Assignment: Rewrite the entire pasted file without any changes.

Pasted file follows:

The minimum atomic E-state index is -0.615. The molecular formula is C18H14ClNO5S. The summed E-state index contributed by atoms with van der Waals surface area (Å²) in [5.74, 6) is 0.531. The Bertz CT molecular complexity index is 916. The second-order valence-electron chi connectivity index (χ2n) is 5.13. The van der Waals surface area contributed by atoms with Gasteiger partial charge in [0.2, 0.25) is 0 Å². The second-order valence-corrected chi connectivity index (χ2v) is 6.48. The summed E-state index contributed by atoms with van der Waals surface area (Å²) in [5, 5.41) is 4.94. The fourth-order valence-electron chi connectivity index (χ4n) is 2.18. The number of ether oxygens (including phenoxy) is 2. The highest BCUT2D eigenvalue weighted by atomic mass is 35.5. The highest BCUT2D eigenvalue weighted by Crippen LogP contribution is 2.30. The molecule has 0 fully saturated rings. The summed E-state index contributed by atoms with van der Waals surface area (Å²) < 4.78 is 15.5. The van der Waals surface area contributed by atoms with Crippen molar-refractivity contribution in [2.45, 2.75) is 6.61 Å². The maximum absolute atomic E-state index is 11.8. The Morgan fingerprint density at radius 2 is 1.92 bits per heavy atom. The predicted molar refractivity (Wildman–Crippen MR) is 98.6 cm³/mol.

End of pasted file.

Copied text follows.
The minimum atomic E-state index is -0.615. The molecular formula is C18H14ClNO5S. The summed E-state index contributed by atoms with van der Waals surface area (Å²) in [5.74, 6) is 0.531. The Bertz CT molecular complexity index is 916. The second-order valence-electron chi connectivity index (χ2n) is 5.13. The van der Waals surface area contributed by atoms with Gasteiger partial charge in [0.2, 0.25) is 0 Å². The second-order valence-corrected chi connectivity index (χ2v) is 6.48. The summed E-state index contributed by atoms with van der Waals surface area (Å²) in [5, 5.41) is 4.94. The fourth-order valence-electron chi connectivity index (χ4n) is 2.18. The number of ether oxygens (including phenoxy) is 2. The highest BCUT2D eigenvalue weighted by atomic mass is 35.5. The highest BCUT2D eigenvalue weighted by Crippen LogP contribution is 2.30. The molecule has 0 fully saturated rings. The summed E-state index contributed by atoms with van der Waals surface area (Å²) < 4.78 is 15.5. The van der Waals surface area contributed by atoms with Crippen molar-refractivity contribution in [2.45, 2.75) is 6.61 Å². The maximum absolute atomic E-state index is 11.8. The Morgan fingerprint density at radius 2 is 1.92 bits per heavy atom. The predicted molar refractivity (Wildman–Crippen MR) is 98.6 cm³/mol.